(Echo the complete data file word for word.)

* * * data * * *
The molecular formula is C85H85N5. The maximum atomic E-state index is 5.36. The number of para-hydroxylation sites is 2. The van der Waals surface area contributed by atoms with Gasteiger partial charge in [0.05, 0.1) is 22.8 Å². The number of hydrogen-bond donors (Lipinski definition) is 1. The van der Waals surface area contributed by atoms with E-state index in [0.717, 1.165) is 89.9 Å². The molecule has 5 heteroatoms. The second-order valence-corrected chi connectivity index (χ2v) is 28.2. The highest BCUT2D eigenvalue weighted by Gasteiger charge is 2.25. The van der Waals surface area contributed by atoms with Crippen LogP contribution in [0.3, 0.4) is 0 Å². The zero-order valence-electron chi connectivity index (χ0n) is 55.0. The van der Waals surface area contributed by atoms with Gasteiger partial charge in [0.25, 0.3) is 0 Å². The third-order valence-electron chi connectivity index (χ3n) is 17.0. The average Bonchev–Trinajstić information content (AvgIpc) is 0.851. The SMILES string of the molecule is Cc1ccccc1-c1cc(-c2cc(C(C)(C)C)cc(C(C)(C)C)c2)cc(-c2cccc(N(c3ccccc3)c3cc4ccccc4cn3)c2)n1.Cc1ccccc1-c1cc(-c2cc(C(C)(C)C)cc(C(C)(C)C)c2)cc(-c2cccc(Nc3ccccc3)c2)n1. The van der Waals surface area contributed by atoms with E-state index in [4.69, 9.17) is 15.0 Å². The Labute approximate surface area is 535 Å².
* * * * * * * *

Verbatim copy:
The molecular formula is C85H85N5. The maximum atomic E-state index is 5.36. The number of para-hydroxylation sites is 2. The van der Waals surface area contributed by atoms with Gasteiger partial charge in [0.05, 0.1) is 22.8 Å². The number of hydrogen-bond donors (Lipinski definition) is 1. The van der Waals surface area contributed by atoms with E-state index in [0.717, 1.165) is 89.9 Å². The molecule has 5 heteroatoms. The second-order valence-corrected chi connectivity index (χ2v) is 28.2. The highest BCUT2D eigenvalue weighted by Gasteiger charge is 2.25. The van der Waals surface area contributed by atoms with Crippen LogP contribution in [0.3, 0.4) is 0 Å². The zero-order valence-electron chi connectivity index (χ0n) is 55.0. The van der Waals surface area contributed by atoms with Gasteiger partial charge in [0.25, 0.3) is 0 Å². The third-order valence-electron chi connectivity index (χ3n) is 17.0. The average Bonchev–Trinajstić information content (AvgIpc) is 0.851. The SMILES string of the molecule is Cc1ccccc1-c1cc(-c2cc(C(C)(C)C)cc(C(C)(C)C)c2)cc(-c2cccc(N(c3ccccc3)c3cc4ccccc4cn3)c2)n1.Cc1ccccc1-c1cc(-c2cc(C(C)(C)C)cc(C(C)(C)C)c2)cc(-c2cccc(Nc3ccccc3)c2)n1. The van der Waals surface area contributed by atoms with E-state index in [4.69, 9.17) is 15.0 Å². The Labute approximate surface area is 535 Å².